January 28, 2021
We are still here in Casa Blanca and will likely stay put for another two weeks. Beirut remains under a lockdown, apparently the most stringent in the world. We are in the mist of the rainy season. The skies are gray and heavy, the days humid and hot, and there are plenty of bugs; the iguanas are very happy. Our routine hasn’t changed much. Monday through Friday Marina attends classes, Natalia works at least 8 hours per day, I work less and thus have time to go to the market and, every other day, run on the beach. For breakfast and lunch we usually all take care of ourselves (I tend to skip lunch and only drink coffee in the morning). But at night we always have dinner together. Either we go out or I cook. An apéro is also a daily occurrence for Natalia and I, usually after 6pm (Marina, unfortunately, also needs to deal with homework, plus she doesn’t yet drink much). Then comes the weekend when we try to discover new places around here but otherwise read and vegetate.
I have also taken some time to deal with finca related stuff. Over the last year the guys who work there have been planting cacao threes (as you can see in the pictures they are still small) and cultivating what the old threes produce. It is “cacao fino de aroma” (fine aromatic cacao) that we use to produce high-quality chocolate. We don’t produce much, just a few kilos, for now the goal has been to test the potential of the value chain. The person in charge of the preparation of the chocolate is a German lady who has been living in Mompiche-Ecuador for close to 10 years. Her name is Michaela, an autodidact. Through readings, videos, and several courses she has been able to perfection the technique, or I should say the art, and her chocolates are to die for. With the right marketing and production scale, they would have the potential to enter international markets.
This would also open opportunities for local, small, farmers. Instead of simply selling the fruit at very low prices, they could plant new seeds, adopt new cultivation techniques, and then aggregate their production and become part of the chocolate value chain. This would allow them to receive a larger share of the value-added that is generated within the chain. Basically, they would receive higher earnings for their work and higher returns on their land. This, however, would require having in place the right government support programs and, unfortunately, we don’t have. At least not yet.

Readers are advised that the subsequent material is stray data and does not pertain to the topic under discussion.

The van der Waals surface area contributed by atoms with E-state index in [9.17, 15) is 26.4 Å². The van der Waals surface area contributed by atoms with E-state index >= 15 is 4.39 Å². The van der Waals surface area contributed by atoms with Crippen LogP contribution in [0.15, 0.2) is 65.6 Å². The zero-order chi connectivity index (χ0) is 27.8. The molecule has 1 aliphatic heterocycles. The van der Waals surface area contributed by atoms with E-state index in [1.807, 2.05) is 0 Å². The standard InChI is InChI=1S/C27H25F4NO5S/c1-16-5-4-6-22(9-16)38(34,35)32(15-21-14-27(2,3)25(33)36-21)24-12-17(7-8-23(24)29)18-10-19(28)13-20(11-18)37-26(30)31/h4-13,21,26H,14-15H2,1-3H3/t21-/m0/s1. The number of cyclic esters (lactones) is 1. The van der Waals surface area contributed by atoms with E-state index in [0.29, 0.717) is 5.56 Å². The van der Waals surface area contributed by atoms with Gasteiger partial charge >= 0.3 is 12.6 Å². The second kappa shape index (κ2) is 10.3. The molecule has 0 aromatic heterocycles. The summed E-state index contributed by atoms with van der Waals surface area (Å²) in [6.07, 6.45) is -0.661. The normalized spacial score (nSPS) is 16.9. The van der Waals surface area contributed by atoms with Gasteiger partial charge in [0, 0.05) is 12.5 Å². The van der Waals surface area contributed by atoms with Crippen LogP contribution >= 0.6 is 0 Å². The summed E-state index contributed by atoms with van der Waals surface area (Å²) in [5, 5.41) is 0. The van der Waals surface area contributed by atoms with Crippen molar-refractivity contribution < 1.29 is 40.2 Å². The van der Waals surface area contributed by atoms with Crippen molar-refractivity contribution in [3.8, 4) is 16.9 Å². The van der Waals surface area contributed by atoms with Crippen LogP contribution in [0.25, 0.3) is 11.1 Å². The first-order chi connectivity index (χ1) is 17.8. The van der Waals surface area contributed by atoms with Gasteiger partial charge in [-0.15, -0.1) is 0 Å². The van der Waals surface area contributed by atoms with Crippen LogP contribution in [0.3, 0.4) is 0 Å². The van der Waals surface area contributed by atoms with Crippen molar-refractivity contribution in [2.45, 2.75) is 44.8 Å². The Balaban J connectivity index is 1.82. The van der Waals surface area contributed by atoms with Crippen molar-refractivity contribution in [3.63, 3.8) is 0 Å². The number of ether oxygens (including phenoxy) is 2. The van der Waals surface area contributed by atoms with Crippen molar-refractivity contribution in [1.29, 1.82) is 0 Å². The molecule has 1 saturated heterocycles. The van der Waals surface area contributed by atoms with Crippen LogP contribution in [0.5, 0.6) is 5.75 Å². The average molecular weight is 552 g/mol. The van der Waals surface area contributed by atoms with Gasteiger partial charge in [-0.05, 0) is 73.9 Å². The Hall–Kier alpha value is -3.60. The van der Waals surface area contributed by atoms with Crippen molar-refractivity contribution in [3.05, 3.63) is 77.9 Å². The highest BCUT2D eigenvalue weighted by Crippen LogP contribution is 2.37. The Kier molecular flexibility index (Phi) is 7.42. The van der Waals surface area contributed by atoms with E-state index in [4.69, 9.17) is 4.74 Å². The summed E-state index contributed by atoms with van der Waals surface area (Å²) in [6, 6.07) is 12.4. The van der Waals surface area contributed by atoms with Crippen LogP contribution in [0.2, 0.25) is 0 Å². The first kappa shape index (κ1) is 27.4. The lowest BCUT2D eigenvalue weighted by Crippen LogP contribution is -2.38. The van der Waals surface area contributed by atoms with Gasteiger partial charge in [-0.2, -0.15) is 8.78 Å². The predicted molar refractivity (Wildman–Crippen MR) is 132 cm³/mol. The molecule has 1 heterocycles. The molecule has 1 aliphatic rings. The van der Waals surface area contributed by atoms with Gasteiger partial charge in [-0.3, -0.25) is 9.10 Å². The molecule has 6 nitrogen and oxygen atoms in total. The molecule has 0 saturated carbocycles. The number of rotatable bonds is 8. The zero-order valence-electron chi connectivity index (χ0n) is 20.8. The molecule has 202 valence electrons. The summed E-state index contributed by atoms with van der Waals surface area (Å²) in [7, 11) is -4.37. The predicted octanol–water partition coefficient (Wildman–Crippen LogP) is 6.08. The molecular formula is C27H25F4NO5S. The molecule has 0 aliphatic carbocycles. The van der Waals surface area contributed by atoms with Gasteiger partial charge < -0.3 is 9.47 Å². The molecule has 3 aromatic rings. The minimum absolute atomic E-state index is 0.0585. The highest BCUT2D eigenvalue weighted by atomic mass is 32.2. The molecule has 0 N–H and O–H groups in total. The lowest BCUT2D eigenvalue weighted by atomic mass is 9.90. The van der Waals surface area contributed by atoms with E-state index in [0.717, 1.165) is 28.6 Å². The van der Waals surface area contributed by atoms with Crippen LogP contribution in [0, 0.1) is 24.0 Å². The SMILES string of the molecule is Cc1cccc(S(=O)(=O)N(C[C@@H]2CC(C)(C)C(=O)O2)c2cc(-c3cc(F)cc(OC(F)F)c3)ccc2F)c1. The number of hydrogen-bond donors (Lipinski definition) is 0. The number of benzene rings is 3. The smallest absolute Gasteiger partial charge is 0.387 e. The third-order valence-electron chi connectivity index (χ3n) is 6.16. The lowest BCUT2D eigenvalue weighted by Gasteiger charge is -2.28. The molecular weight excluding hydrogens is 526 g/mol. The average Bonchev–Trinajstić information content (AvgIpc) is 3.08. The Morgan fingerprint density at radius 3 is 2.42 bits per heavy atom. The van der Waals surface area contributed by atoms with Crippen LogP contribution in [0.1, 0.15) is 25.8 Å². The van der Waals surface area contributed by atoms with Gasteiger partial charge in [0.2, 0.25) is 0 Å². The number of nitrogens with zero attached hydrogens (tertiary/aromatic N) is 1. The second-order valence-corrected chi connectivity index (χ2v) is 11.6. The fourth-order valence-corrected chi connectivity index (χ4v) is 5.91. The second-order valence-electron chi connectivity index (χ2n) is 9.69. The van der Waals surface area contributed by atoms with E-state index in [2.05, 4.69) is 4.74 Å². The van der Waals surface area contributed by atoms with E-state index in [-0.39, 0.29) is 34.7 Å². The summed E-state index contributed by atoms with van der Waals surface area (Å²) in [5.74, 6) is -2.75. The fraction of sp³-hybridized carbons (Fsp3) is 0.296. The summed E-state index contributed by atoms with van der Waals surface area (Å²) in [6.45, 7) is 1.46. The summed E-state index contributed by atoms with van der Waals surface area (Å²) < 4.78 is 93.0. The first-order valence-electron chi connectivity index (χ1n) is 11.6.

There are other missing opportunities. Mompiche is a small village close to the finca where the the two main economic activities are fishing and tourism. The latter has developed around surfing because there is a nice break that attracts surfers from around the world. But again, the village doesn’t count with the necessary infrastructure and support programs to get the best out of these activities, create jobs, increase earnings, and improve the standards of living of the local population (many are classified as poor). Just as an example, there is no access to drinking water and sewerage, and the roads, which are not paved, get filled with puddles of water and mud when it rains (every day at this time of the year). Getting to Mompiche from Quito or Guayaquil, the two international airports, is also not easy. By car it can take close to 7 hours.
As for the fishermen, they still use small canoes –now with an outboard–, and rely on traditional fishing techniques. What they fish is barely enough to satisfy local consumption. Yet, there is an impressive variety of fish, mollusks, crustaceans and echinoderms. Like in the case of cacao, there is potential to improve efficiency in existing operations, increase output, expand markets and triple the incomes of local fishermen. But this again would require the right interventions, including facilitating access to credit.
Another village we visited, smaller than Mompiche, where tourism could develop is Tongora. There the beach, Tongorachi, is simply beautiful. For now the local community has setup a gazebo where they sell seafood, beer, coconut water, and bottled water. But basic infrastructure is lacking and there is no knowledge about sanitary standards. When we ate there (crabs stuffed with bananas), we were all concerned about getting sick (we didn’t). Like in Mompiche, there is no drinking water.
So many things could be done if politicians got their act together. But that problems is not specific to this country…